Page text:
I recently completed a year-long project of researching the families of 10 of our cemetery’s older grave sites. The results told the family line as well as significant information about the people themselves. The research told me their occupation, where they lived, how they lived, how they worshiped and their contributions to the church and community.

I found that one saint risked his life to save a slave child from a burning building during the Civil War.  Despite being permanently injured for his heroics; he went on to make significant contributions to the poor in our community. I also discovered we have an ordained Methodist minister resting in our cemetery that we did not know was a minister. 

Connecting the church with their history

Our congregation has been helpful in so many ways.  Many members helped guide me when I first accepted the duties of church historian.  The administrative council helped me find the material I needed to make an annual record.  One member volunteered to help me digitize flat paper records.  The trustees agreed to clean headstones in our cemetery that were old, dirty and moss grown.  One member seems to always have her camera ready for every event, and must have hundreds of pictures, both at important events and casual ones.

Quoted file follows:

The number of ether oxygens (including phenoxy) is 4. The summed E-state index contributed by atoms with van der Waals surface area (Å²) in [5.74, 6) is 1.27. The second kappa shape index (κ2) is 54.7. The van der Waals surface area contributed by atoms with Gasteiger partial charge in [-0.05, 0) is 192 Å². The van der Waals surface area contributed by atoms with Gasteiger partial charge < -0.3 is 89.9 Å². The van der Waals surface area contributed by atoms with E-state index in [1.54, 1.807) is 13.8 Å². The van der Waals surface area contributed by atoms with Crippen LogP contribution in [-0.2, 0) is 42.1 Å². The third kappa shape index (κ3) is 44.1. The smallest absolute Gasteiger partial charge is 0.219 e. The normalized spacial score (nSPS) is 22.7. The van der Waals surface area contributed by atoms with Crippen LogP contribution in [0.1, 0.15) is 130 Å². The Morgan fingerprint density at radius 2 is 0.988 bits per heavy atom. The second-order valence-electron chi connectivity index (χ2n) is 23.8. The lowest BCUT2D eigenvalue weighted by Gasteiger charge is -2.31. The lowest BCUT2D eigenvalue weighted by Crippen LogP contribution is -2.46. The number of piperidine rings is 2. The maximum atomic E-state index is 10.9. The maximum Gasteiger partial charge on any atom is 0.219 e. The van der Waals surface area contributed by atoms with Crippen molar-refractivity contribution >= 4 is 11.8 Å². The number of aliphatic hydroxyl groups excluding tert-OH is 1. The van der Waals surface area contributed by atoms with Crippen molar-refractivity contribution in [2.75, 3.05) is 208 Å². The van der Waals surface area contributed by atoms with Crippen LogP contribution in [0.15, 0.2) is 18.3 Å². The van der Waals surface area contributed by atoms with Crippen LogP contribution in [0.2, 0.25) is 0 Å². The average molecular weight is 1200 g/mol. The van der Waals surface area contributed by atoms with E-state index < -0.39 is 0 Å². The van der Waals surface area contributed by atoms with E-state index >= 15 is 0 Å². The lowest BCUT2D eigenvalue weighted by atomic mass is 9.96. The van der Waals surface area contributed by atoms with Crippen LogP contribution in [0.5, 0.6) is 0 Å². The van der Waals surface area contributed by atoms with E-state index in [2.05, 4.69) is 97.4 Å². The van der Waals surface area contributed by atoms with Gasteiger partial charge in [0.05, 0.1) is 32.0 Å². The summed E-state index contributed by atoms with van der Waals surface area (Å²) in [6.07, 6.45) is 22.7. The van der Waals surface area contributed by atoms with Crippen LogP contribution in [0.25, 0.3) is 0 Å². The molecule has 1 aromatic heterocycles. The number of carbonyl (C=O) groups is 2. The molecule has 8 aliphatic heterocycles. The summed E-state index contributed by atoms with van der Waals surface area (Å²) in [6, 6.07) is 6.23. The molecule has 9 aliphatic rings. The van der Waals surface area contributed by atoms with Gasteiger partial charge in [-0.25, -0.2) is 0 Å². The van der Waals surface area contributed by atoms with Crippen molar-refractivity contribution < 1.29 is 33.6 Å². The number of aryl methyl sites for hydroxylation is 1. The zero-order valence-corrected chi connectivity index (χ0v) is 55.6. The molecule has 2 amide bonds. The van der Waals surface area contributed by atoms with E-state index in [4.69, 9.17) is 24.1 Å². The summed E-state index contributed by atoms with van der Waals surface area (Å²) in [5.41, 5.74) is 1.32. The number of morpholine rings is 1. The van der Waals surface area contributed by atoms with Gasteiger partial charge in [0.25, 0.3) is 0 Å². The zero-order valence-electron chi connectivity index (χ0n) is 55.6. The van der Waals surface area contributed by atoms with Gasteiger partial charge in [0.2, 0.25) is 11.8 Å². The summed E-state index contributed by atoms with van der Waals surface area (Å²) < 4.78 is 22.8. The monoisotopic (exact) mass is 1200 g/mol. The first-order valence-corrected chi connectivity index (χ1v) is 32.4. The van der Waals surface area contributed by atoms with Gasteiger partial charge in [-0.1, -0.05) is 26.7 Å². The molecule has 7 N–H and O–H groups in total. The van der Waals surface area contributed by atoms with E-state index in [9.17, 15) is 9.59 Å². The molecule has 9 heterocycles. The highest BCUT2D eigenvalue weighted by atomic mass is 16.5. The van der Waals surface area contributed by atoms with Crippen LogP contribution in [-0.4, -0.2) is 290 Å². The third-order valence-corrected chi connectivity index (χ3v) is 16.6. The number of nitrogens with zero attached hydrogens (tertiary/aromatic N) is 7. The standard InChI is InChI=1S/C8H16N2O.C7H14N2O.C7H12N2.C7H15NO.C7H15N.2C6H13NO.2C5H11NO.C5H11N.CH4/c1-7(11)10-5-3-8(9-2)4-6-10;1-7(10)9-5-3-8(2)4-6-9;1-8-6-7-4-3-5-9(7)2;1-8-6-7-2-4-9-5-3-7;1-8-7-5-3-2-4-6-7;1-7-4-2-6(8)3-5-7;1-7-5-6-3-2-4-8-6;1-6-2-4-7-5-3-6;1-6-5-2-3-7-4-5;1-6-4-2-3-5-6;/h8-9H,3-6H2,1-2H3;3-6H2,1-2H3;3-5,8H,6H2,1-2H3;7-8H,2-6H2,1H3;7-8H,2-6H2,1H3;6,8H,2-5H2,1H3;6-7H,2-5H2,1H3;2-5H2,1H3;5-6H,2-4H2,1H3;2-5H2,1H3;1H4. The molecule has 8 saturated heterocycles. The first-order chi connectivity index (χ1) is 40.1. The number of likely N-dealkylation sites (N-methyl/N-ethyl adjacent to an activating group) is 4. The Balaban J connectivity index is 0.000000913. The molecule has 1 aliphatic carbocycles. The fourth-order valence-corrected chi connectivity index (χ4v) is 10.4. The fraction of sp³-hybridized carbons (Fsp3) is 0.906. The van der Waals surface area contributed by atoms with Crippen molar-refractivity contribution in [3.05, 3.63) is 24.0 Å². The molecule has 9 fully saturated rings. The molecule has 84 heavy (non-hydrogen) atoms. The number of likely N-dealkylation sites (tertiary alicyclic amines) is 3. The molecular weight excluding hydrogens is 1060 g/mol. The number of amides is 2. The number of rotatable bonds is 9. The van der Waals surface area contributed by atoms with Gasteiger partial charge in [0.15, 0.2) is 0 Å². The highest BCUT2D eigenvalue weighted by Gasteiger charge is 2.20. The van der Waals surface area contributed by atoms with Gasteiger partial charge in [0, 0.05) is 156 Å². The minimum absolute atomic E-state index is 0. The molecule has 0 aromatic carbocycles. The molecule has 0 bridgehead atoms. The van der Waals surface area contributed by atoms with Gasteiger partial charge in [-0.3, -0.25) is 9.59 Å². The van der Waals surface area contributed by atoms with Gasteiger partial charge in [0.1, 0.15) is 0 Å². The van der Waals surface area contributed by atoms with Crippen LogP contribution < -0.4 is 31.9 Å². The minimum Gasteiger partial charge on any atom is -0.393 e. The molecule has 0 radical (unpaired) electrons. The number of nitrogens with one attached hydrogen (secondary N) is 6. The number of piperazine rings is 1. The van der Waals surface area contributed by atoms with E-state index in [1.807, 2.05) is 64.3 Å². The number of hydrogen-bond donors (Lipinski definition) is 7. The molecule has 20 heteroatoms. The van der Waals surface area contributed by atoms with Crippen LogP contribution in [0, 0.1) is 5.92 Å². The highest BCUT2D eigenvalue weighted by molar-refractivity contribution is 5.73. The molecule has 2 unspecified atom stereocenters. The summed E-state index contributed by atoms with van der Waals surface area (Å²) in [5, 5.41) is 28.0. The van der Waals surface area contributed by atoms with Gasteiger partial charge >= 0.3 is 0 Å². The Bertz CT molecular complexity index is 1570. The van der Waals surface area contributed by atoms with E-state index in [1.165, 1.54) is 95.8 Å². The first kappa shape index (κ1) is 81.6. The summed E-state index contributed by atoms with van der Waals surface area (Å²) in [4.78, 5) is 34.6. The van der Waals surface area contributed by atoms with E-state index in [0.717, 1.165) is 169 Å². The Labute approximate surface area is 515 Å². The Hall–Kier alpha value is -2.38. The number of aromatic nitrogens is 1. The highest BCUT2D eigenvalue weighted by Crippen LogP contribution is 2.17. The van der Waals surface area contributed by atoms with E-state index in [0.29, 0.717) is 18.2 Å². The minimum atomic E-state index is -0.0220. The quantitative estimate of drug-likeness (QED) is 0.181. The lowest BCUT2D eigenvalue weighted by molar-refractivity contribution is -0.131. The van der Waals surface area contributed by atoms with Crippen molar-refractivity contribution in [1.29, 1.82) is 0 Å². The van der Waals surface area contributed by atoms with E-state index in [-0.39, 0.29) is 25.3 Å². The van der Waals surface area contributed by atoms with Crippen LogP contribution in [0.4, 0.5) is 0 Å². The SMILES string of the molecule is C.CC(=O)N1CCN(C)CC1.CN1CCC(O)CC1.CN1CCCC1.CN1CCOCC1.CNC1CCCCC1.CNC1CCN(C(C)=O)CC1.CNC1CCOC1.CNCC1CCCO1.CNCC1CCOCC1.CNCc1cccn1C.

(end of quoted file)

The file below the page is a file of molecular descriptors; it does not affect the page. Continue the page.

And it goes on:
The trustees also are sensitive to our past by preserving it.  In 2010, they made the entrance more accessible by removing the old stone steps and installing a concrete ramp.  They preserved the original stones beside their respective door and placed a plaque beside them. 
Reaching out to the larger community

Working with other church members and the National Park Service, we created an “information stop” near the front entrance at Zion UMC, for persons visiting the nearby Civil War battlefields. It is bordered by a Civil War-era split rail fence, and it has a Park Service historical “designated stop” marker, a historical marker (describing some of the history of Zion during the war) and an information box containing a full one page write up of the history of Zion during the war. Bill Crislip, a local historian and member of Zion UMC, and I created the one-page writeup.